iFixit tears down fourth-gen iPad, finds similar design, updated processor, components

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Date: Friday, November 2nd, 2012, 07:04
Category: Hardware, iPad, News

The fourth-gen iPad is faster with a better camera and a Lightning connector, but it’s apparently still the same beast as the third-gen iPad.

The cool cats at iFixit have completed a teardown of Apple’s new tablet and found that the tablet’s internal design has remained essentially untouched when compared to the previous iteration.

Hours after iFixit tore down the iPad mini, the firm did the same with Apple’s new 9.7-inch tablet to find that the iterative component changes didn’t warrant a redesign of the chassis or internal layout.

The tablet dissected by iFixit happened to be using an LG-sourced Retina display, not a Samsung panel like those first seen with the initial rollout of the third-generation iPad. At the time, it was reported that LG Display was ramping up production of their own high-resolution displays and began shipment months later. Samsung is still thought to be one of the main suppliers for the 9.7-inch panels, though Apple has recently made moves to diversify its supply chain.

Most of the significant changes were seen in the device’s logic board, which now boasts an A6X processor clocked at 1.4GHz with quad core graphics and 1GB of memory. Components on the backside of the board, such as the Broadcom touchscreen controller, were identical to the third-generation iPad.

Full list of chips found on the logic board:
– Apple A6X SoC

– Hynix H2JTDG8UD2MBR 16 GB NAND Flash

– Apple 338S1116 Cirrus Logic Audio Codec

– 343S0622-A1 Dialog Semi PMIC

– Apple 338S1077 Cirrus Logic Class D Amplifier

– QVP TI 261 A9P2

It appears that Apple chose not to utilize the space afforded by its switch to the Lightning connector, as the extra room is left unfilled. In fact, the Lightning connector is placed in a frame that is the same size as the outgoing 30-pin unit.

The other notable change is the tablet’s upgraded front-facing camera, which gets a spec bump from 0.3 megapixels to 1.2 megapixels, granting it the FaceTime HD moniker.

Unveiled alongside the iPad mini at a special event in October, the fourth-generation iPad is available today at only at brick-and-mortar Apple Stores, as preorders for the device sold out on Tuesday.

If you’ve gotten your hands on the new fourth-gen iPad and have any feedback to offer, please let us know in the comments.

Apple releases iOS 6.1 beta, updated Xcode beta to developers, looks to improve iOS Maps application functionality

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Date: Friday, November 2nd, 2012, 07:22
Category: iOS, iPad, iPhone, iPod, iPod Touch, News, Software

It’s time to sort out this iOS Maps snafu in a major way.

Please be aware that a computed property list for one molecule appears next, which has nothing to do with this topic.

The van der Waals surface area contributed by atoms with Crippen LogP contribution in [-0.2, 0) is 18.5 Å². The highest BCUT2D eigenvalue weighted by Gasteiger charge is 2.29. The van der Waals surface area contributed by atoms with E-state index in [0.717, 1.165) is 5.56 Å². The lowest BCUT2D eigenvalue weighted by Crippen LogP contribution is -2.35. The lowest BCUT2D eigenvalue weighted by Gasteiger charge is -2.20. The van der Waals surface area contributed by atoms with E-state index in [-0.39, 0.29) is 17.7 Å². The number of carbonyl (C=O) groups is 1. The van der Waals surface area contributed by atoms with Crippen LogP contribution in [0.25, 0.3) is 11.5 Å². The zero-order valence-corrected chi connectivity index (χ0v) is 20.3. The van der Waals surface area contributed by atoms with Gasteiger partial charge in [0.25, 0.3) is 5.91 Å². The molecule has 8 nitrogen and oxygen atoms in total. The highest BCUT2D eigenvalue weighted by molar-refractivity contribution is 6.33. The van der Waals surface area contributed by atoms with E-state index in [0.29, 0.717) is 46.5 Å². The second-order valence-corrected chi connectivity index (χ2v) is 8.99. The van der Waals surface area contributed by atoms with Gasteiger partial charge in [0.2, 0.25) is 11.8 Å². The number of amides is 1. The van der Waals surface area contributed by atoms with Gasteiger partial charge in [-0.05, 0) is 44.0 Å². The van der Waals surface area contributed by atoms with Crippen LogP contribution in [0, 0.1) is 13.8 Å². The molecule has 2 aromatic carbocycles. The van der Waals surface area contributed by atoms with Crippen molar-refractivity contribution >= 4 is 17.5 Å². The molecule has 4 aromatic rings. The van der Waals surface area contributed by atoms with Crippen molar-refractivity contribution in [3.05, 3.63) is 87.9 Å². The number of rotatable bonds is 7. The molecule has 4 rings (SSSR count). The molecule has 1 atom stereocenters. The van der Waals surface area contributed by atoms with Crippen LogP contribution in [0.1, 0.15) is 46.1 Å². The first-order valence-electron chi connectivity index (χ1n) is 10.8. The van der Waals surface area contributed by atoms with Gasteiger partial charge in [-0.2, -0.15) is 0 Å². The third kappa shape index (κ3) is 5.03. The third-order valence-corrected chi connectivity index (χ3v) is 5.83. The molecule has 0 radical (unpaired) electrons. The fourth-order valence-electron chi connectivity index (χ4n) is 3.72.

Per AppleInsider, Apple on Thursday provided developers with a prerelease version of its forthcoming iOS 6.1 update, featuring improvements to its Maps application programming interface, and also issued a beta of Xcode 4.6.

Both iOS 6.1 and Xcode 4.6 are now available to download from Apple’s developer website. People familiar with the first iOS 6.1 beta indicated it is identified as “Build 10B5095f.”

The iOS 6.1 beta is available for the iPhone 5, iPhone 4S, iPhone 4 and iPhone 3GS; fourth-, third- and second-generation iPads; and the fifth- and fourth-generation iPod touch.

Beta versions of iOS 6.1 compatible with the iPad mini and new fourth-generation iPad, which will become publicly available tomorrow, are not said to be offered on Apple’s developer website.

The only major new addition to iOS 6.1 is said to be “Map Kit Searches” as part of the “Map Kit” framework. It now lets developers search for map-based addresses and points of interest.

A new class labeled “MKLocalSearch” is also said to offer map-based content using a natural language string. This will allow users to enter place name information or portions of an address to return relevant information.

In one example provided to developers, users could search the string “coffee,” and it would return the location of local coffee bars along with information about each one.

The new Xcode 4.6 beta is reportedly labeled as “Build 4H90b,” and it includes the iOS 6.1 beta SDK, along with Mac OS X 10.8 SDK. The pre-release version of Xcode includes the Xcode IDE, iOS simulator, and all required tools and frameworks for building OS X and iOS applications.

If you’ve gotten your hands on the new development tools and have any feedback to offer, please let us know in the comments.

Apple releases Safari 6.0.2 update

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Date: Friday, November 2nd, 2012, 07:37
Category: News, security, Software

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You can’t knock a timely security update.

On Thursday, Apple released Safari 6.0.2, an update to its web browser. The new version, a 40.2 megabyte download, includes the following fixes and new features:

– Safari 6.0.2 is a security update for which complete details can be found here.

Safari 6.0.2 requires an Intel-based Mac running Mac OS X 10.7.5 or later to install and run and can also be located and downloaded via Mac OS X’s Software Update feature. If you’ve tried the new version and have any feedback to offer, please let us know.

Apple releases iPhoto 9.4.2 update

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Date: Friday, November 2nd, 2012, 07:45
Category: News, Software